Throughout 2017, the Center for Documentary Studies (CDS) will contribute to the Oxford American’s new online publication series, The By and By, as part of the magazine’s ongoing 25th anniversary celebration. Every Thursday, April through December, the OA website will feature a rotating lineup of stories contributed by CDS and new works by “five of the South’s most gifted and promising talents,” as the OA describes them.
CDS will showcase work by its faculty, students, and affiliated artists, including, among other stories: writings by Timothy B. Tyson about and from his book The Blood of Emmett Till; photos from Theater of War by Christopher Sims; sounds from CDS’s Scene on Radio podcast produced by John Biewen; videos by emerging filmmakers; content from the SNCC Digital Gateway—the collaborative initiative between Duke University and civil rights veterans is an online portal of informational wealth on the struggle for voting rights and democracy building; Duke undergraduate ('17) Danielle Mayes' unusually evocative black-and-white portraits; writing, photography, and graphic nonfiction by CDS award winners like Abbie Gascho Landis, Lauren Pond, and Steven Cozart; and a presentation by C.D. Wright as part of CDS’s 25th anniversary events, shortly before her passing.
Other contributors to The By and By will cover “cultural beats from unique Southern perspectives: Grammy-nominated Americana musician Tift Merritt will share the road life of a Southern musician who is also a first-time mother; Smithsonian-honored food writer Sandra Gutierrez will cover the Nuevo-South food scene; Matthew Neill Null, a West Virginia fiction writer and recipient of the Joseph Brodsky Rome Prize from the American Academy of Arts and Letters, will send “Redneck Letters from Rome;” regular OA contributor and Georgia native Will Stephenson will offer an archaeology of the South’s odd sound; and Ronni Lundy, a James Beard Award-nominated food writer and expert on Appalachian cuisine, will deliver twenty-first century traditions with a feminist edge.”
The By and By
"My name is being called on the road to freedom. I can hear the blood of Emmett Till as it calls from the ground. . . . When shall we go? Not tomorrow! Not at high noon! Now!" —Reverend Samuel Wells, Albany, Georgia, 1962
The first installment in our partnership with The Oxford American magazine is now live. New writings and excerpts from Tim Tyson's latest book, "The Blood of Emmett Till," alongside portions of Tyson's interview with our Scene On Radio podcast + recordings from a CDS event this past December comprise "The Children of Emmett Till," our first feature for #TheByandBy series.
Photo: Bank of the Tallahatchie River, Money, Mississippi, 2009. Emmett Till’s body was recovered from the river on August 31, 1955. Photograph by Jessica Ingram from "Road Through Midnight; A Civil Rights Memorial"; the Center for Documentary Studies exhibited the series in 2015. To see more of Ingram's work, visit jessingram.com
In late April, we had the great pleasure of hosting one of our prizewinning artists here at the Center for Documentary Studies (CDS). Her presentation on science writing and storytelling—which included selected readings from her new book on freshwater mussels—truly entranced the crowd.
Our Documentary Essay Prize honors the best in documentary photography and writing in alternating years. Those of us who reviewed the written essays submitted for the 2015 prize were immediately struck by one titled Immersion—lovely, graceful writing punctuated by the lyrical and surprising names of hidden creatures almost impossible for the untrained eye to see, with names like fatmucket and pigtoe. We’d found our winner: Abbie Gascho Landis, a veterinarian/naturalist/writer from upstate New York.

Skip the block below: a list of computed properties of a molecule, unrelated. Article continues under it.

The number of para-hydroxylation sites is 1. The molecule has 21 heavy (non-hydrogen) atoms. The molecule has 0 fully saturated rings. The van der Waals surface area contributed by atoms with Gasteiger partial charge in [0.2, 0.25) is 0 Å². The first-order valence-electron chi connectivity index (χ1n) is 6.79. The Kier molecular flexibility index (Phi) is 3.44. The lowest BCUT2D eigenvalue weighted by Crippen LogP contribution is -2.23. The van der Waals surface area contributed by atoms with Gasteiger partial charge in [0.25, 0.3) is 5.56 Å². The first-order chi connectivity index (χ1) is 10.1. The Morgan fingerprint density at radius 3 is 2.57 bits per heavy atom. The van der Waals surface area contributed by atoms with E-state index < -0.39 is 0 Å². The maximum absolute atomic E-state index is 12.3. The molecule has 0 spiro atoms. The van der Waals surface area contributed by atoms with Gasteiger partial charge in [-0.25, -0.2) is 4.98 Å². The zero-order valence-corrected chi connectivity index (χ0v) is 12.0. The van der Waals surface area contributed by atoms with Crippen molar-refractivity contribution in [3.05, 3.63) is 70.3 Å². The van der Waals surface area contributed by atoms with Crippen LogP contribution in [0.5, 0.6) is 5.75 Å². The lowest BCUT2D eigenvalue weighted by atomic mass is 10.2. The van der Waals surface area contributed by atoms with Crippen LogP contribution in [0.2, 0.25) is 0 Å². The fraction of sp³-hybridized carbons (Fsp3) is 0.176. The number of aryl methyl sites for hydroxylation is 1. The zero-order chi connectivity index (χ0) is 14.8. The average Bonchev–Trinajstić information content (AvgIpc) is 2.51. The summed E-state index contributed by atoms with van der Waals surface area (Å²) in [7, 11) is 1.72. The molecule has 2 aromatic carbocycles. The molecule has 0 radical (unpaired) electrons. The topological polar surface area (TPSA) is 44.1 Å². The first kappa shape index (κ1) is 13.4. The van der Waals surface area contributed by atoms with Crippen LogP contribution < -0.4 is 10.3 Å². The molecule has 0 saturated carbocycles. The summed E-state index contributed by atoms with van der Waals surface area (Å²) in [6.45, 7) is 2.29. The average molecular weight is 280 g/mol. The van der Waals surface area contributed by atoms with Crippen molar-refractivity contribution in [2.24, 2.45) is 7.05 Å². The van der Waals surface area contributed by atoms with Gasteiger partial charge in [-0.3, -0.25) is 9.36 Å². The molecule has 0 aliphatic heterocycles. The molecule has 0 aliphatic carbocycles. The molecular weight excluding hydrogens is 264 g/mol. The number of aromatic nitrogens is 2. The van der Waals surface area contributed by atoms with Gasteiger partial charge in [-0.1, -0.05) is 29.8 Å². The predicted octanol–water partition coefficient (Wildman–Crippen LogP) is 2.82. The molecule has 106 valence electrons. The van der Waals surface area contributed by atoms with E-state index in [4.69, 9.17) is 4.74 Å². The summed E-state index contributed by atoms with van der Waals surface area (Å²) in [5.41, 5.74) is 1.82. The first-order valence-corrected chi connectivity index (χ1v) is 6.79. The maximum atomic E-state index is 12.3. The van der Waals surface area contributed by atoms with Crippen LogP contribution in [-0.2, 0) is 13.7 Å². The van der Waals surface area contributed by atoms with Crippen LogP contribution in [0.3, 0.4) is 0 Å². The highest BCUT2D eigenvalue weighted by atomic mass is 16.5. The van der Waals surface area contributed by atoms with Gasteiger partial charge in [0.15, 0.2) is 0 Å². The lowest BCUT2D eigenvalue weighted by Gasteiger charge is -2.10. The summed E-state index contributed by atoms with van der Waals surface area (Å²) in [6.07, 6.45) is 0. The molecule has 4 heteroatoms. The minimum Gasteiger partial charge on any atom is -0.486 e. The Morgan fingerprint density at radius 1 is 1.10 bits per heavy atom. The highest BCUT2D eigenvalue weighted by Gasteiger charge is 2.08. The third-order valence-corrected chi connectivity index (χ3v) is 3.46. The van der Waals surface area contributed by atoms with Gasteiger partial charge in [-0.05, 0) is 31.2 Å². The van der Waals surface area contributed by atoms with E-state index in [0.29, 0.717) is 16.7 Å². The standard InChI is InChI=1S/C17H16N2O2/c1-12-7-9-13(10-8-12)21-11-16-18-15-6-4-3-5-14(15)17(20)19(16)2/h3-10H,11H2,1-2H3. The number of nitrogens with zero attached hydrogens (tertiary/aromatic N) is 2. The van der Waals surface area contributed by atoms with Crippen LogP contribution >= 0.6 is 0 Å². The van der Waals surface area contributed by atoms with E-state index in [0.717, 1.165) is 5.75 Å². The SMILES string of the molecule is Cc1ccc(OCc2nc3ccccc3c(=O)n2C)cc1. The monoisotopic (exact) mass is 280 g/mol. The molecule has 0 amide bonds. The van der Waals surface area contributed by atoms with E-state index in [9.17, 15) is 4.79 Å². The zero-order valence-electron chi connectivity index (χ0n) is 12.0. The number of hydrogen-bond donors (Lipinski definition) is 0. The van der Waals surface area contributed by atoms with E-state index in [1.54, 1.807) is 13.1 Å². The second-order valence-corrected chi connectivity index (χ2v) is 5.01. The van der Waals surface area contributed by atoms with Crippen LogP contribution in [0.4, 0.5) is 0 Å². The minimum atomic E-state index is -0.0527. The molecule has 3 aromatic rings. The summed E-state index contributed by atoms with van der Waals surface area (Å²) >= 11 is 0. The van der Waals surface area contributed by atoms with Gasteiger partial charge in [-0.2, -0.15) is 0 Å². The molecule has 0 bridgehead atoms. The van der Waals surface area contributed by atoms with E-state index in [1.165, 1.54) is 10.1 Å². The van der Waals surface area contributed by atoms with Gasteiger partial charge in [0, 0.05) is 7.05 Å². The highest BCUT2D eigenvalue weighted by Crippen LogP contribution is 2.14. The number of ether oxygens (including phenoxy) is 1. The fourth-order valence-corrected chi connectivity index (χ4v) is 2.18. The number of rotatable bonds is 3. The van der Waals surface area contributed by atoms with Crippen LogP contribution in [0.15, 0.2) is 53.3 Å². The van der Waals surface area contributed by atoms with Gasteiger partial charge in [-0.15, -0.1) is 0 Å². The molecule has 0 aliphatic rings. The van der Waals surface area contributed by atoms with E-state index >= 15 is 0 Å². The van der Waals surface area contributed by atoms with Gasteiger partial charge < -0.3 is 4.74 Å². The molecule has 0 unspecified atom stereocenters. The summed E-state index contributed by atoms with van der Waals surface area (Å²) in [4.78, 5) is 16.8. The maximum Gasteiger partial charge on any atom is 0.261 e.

Abbie’s essay eventually grew into a book. Immersion: The Science and Mystery of Freshwater Mussels was published in April 2017 by Island Press. “This is nature writing at its best,” said no less an authority than E.O. Wilson.
This dispatch for The By and By includes the following excerpt from the essay for which Abbie won our prize and audio of her reading from the new book.
By the time she graduated from Duke University last month, Danielle Mayes had become a very familiar presence at the Center for Documentary Studies, having taken numerous courses here in video, photography, multimedia production, and social change and activism. Danielle is tireless in her commitment to her vision, which she pursues with a technical felicity and exceptional creativity that opens up new space for considering black interiority and subjectivity. For these reasons and more, we nominated her for a Louis Sudler Prize in the Creative and Performing Arts—a prestigious annual prize at fourteen major universities, including Duke—and were not at all surprised when she won.
Danielle entered college as a filmmaker, but a black-and-white film photography course with one of our instructors, MJ Sharp, helped her rethink what that medium might allow her to explore. Under MJ’s mentorship during Danielle’s last two years at Duke, she produced a body of work that is astonishing in its range and innovation. A selection of images from one of her black-and-white series, and her related text, are featured in this story for The By and By.
Center for Documentary Studies audio director John Biewen launched our Scene on Radio podcast in 2015 with the goal of “exploring human experience and the society we’re making for ourselves in America.” It’s not easy to stand out and get noticed in the existing sea of podcasts, but Scene on Radio grew its listenership at a steady, respectable rate. Then, earlier this year, John rolled out a new series of episodes—and things got crazy. An example, among many: one of the world’s leading radio production companies tweeted, “Currently the best thing coming out of the U.S. podcast scene.” John describes it all in this story for The By and By.